After a content-rich follow-up, including two major expansions, Ubisoft offers us a new chapter for the epic Assassin’s Creed Valhalla. This new adventure, called Dawn of Ragnarök, is not present in the game’s Season Pass and has already caused a bit of ink to flow, especially since the price was made official at 40,99 €. A fairly steep price, but Ubisoft wanted to reassure us by claiming to offer players the most ambitious extension in the series with a lifespan of around forty hours. But what is it really?
The main adventure of Assassin’s Creed Valhalla already had us allowed to explore the kingdom of Asgard thanks to the visions of Valka. By drinking certain potions, Eivor then finds himself immersed in a dream where he (she) embodied the great Odin (also called Havi in the game). Dawn of Ragnarök uses exactly the same principle by extending the adventures of Odin. If access to the DLC does not require completing the main frame of the game, we advise you to complete at least all the content offered in Asgard, otherwise you will miss some elements. Similarly, although it is necessary to have a minimum power level of 340, it is possible to immediately embark on the adventure, the title then granting us a temporary increase in level.
This time, Odin travels to Svartalfheim to find his son Baldr, captured by the fire giant Surtr. The Allfather will quickly realize that single combat against Surtr will not help him, and he will have to explore the kingdom in search of allies in order to find a way to recover his son. This will lead him to meet dwarves, hidden in refuges following the invasion of muspels and jötuns.
Unfortunately, the screenplay is not sufficiently inspired. The rhythm never really takes off and it’s hard to really feel involved in Odin’s quest. Meetings with certain characters are sometimes missed, but above all often end in sudden disappearances without any consideration on the part of our hero. It takes about ten hours in a straight line to finish the main plot and find yourself almost surprised to watch the end credits, so badly it is.
We had already been disappointed with the narrative offered in the last two expansions (and to some extent for the main adventure), but the ‘Dawn of Ragnarök is indeed a new stab in our fan hearts.
It was almost announced with content entirely dedicated to mythology, Dawn of Ragnarök never does mention to the lore of the Assassin’s Creed license (Isus, Basim, Leila, and many other references).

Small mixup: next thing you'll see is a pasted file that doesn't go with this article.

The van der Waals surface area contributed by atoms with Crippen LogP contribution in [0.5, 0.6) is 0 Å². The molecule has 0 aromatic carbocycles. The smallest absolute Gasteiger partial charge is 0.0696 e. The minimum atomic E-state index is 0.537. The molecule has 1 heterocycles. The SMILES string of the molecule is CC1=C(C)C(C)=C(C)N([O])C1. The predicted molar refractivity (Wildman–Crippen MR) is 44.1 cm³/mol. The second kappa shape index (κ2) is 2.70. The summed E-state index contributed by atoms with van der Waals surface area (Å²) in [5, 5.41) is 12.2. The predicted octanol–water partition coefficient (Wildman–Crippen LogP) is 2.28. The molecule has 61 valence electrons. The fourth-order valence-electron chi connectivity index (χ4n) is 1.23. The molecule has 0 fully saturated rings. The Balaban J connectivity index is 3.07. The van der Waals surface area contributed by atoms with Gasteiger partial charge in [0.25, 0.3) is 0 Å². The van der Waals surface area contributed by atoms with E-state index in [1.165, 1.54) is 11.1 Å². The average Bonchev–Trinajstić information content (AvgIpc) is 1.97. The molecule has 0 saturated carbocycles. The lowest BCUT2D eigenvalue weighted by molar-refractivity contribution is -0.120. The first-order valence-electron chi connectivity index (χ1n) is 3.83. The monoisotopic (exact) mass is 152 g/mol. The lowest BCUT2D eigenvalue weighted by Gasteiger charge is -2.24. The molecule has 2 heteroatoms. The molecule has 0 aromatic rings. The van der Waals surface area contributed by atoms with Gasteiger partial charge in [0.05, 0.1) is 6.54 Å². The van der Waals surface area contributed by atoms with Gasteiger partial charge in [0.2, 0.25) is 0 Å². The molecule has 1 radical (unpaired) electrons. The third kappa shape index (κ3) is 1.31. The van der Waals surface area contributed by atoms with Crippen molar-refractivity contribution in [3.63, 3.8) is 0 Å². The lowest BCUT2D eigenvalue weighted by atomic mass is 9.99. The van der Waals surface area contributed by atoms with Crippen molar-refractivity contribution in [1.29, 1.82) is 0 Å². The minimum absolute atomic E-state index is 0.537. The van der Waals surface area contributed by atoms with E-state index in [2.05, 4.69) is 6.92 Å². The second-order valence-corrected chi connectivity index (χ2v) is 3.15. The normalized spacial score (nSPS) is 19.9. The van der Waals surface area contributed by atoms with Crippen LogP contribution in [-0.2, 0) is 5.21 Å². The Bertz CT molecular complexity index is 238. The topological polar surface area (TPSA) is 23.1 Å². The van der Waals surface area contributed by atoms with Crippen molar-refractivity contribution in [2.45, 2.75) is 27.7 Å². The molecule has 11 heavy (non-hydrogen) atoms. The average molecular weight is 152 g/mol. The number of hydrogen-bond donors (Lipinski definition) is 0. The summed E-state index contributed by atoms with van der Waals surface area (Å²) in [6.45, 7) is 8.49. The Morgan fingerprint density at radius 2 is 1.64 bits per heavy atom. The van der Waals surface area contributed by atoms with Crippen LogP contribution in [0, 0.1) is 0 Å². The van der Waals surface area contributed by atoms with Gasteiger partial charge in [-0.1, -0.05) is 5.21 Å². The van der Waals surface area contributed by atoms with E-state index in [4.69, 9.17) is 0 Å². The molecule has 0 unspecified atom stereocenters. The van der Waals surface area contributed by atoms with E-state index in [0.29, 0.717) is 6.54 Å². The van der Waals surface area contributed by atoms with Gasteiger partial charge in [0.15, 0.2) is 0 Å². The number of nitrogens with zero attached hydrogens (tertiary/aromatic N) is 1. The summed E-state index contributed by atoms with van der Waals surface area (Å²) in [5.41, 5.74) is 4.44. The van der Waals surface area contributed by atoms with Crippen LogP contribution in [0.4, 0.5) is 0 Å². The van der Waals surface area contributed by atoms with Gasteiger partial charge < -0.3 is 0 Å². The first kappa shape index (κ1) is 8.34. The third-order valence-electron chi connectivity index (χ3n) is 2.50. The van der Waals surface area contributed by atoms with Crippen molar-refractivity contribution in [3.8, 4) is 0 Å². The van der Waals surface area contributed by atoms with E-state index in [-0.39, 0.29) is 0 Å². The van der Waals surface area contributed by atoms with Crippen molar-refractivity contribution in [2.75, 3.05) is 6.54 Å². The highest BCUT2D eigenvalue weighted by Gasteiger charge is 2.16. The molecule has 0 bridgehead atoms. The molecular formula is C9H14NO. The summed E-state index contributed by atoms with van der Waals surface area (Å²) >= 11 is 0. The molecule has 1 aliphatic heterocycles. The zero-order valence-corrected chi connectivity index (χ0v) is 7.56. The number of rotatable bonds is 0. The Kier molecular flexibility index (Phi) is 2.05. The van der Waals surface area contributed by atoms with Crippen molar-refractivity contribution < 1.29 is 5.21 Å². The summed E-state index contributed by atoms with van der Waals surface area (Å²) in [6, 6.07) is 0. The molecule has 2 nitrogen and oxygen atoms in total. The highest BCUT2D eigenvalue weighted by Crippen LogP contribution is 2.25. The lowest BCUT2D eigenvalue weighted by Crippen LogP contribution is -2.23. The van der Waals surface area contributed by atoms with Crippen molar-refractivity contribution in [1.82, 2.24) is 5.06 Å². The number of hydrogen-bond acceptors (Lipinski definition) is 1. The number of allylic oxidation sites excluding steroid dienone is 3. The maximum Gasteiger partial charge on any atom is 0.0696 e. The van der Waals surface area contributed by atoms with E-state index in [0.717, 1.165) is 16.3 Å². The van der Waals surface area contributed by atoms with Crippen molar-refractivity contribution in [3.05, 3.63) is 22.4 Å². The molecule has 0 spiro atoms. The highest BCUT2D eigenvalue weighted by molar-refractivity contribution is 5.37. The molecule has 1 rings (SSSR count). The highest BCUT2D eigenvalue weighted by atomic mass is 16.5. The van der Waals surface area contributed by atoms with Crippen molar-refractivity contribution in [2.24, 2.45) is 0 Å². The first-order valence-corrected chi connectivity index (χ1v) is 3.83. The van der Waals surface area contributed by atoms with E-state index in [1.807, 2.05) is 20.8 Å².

Divided into four regions, the world of Svartalfheim offers us a playground quite vast, but still jam-packed with riches, mysteries, and artifacts to collect. We generally find the same activities as those present in the original game (with some variations) even if it means depriving ourselves of logic. Looting is indeed part of the game, but if the presence of our Viking crew made sense in England, we still wonder about their presence here.
However, the extension offers us some nice elements, such as the presence of an arena in which it is possible to choose a more or less difficult scenario and to then add different handicaps. The success of the fight allows us to obtain a precious resource (the number of penalties activated increasing the gains) which can then be exchanged for pieces of armor and legendary weapons. A few easter eggs (Lord of the Rings, Snow White, etc.) are also present in the adventure and may make some players smile.
Unfortunately, even with all this additional content, it took us less than h to finish everything . We are a long way from the 087 hours promised by Ubisoft for the 110 %.
On s ‘tear
The announced ambition not being on the side of the narration, we then turn to the gameplay. Unsurprisingly, Dawn of Ragnarök being a DLC and not a game in its own right, Assassin’s Creed Valhalla players will not be out of place. We are simply offered a few new skills to recover, as well as new sets of armor and a new type of weapon, the Atgeir. These are large polearms that offer fast-paced gameplay and can hit multiple enemies at once. Just like the other types of weapons, new finish animations are present to literally make opponents lose their heads.
On the other hand, Ubisoft still offers us a big novelty, called the Arrache-Hugr. Concretely, it is a new tool that allows Odin to seize the power of his enemies in order to then use them in combat or to solve certain puzzles in the open world. Five in number, for example, there is an ability to take on the appearance of a muspel and to be able to walk on lava. Without completely revolutionizing the adventure, this addition brings a little more to the gameplay, but does not go far enough. To use a power, it is necessary to have a full Hugr gauge. Unfortunately, it is too easy to fill it, as the proposed solutions are numerous. If the fountains of Hugr that we can unearth had the good idea to force us to give up part of Odin’s life, in exchange for a complete recharge of the Hugr, it was without counting the quantity plants for healing arranged right next to a fountain. Ubisoft wanted a way to make the choice to use these powers more impactful, it failed.
In the end, the only thing that saves the furniture is the visual quality of the world around us, mixed with a soundtrack that is always pleasant to listen to. The landscapes are pretty and some panoramas make you dream. We cannot deny the creative talent of Ubisoft studios to present us with beautiful postcards to walk around. We will still have some reservations about the design of the dwarves, which seem disproportionate.
Tested on Xbox Series X.